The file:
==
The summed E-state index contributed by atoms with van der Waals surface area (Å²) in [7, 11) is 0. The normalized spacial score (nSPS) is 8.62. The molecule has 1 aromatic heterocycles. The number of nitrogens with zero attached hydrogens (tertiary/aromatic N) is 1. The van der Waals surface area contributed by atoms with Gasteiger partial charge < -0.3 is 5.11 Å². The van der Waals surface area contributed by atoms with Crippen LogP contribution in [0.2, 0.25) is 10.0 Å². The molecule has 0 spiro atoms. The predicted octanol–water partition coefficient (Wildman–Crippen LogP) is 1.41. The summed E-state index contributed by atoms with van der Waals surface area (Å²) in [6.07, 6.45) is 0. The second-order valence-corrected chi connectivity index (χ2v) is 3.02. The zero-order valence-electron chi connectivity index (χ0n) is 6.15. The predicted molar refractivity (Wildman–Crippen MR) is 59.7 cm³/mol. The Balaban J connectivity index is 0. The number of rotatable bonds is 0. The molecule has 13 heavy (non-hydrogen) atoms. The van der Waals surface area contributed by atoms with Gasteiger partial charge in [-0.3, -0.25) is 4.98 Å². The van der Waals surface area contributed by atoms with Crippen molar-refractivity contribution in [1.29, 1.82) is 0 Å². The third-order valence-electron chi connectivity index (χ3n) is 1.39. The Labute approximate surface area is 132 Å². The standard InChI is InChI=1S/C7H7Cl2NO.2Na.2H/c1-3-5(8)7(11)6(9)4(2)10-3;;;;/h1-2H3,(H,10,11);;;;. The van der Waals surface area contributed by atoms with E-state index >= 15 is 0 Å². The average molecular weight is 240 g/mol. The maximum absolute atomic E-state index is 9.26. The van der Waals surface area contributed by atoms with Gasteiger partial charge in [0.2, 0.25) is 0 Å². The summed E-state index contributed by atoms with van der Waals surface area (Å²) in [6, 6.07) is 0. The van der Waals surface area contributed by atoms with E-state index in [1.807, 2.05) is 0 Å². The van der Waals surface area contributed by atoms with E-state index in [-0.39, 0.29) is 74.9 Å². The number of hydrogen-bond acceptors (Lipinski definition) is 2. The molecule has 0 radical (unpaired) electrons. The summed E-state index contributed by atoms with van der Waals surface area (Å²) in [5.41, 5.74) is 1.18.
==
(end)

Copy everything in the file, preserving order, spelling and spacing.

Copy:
The summed E-state index contributed by atoms with van der Waals surface area (Å²) in [7, 11) is 0. The normalized spacial score (nSPS) is 8.62. The molecule has 1 aromatic heterocycles. The number of nitrogens with zero attached hydrogens (tertiary/aromatic N) is 1. The van der Waals surface area contributed by atoms with Gasteiger partial charge < -0.3 is 5.11 Å². The van der Waals surface area contributed by atoms with Crippen LogP contribution in [0.2, 0.25) is 10.0 Å². The molecule has 0 spiro atoms. The predicted octanol–water partition coefficient (Wildman–Crippen LogP) is 1.41. The summed E-state index contributed by atoms with van der Waals surface area (Å²) in [6.07, 6.45) is 0. The second-order valence-corrected chi connectivity index (χ2v) is 3.02. The zero-order valence-electron chi connectivity index (χ0n) is 6.15. The predicted molar refractivity (Wildman–Crippen MR) is 59.7 cm³/mol. The Balaban J connectivity index is 0. The number of rotatable bonds is 0. The molecule has 13 heavy (non-hydrogen) atoms. The van der Waals surface area contributed by atoms with Gasteiger partial charge in [-0.3, -0.25) is 4.98 Å². The van der Waals surface area contributed by atoms with Crippen molar-refractivity contribution in [1.29, 1.82) is 0 Å². The third-order valence-electron chi connectivity index (χ3n) is 1.39. The Labute approximate surface area is 132 Å². The standard InChI is InChI=1S/C7H7Cl2NO.2Na.2H/c1-3-5(8)7(11)6(9)4(2)10-3;;;;/h1-2H3,(H,10,11);;;;. The van der Waals surface area contributed by atoms with E-state index >= 15 is 0 Å². The average molecular weight is 240 g/mol. The maximum absolute atomic E-state index is 9.26. The van der Waals surface area contributed by atoms with Gasteiger partial charge in [0.2, 0.25) is 0 Å². The summed E-state index contributed by atoms with van der Waals surface area (Å²) in [6, 6.07) is 0. The van der Waals surface area contributed by atoms with E-state index in [1.807, 2.05) is 0 Å². The van der Waals surface area contributed by atoms with E-state index in [-0.39, 0.29) is 74.9 Å². The number of hydrogen-bond acceptors (Lipinski definition) is 2. The molecule has 0 radical (unpaired) electrons. The summed E-state index contributed by atoms with van der Waals surface area (Å²) in [5.41, 5.74) is 1.18.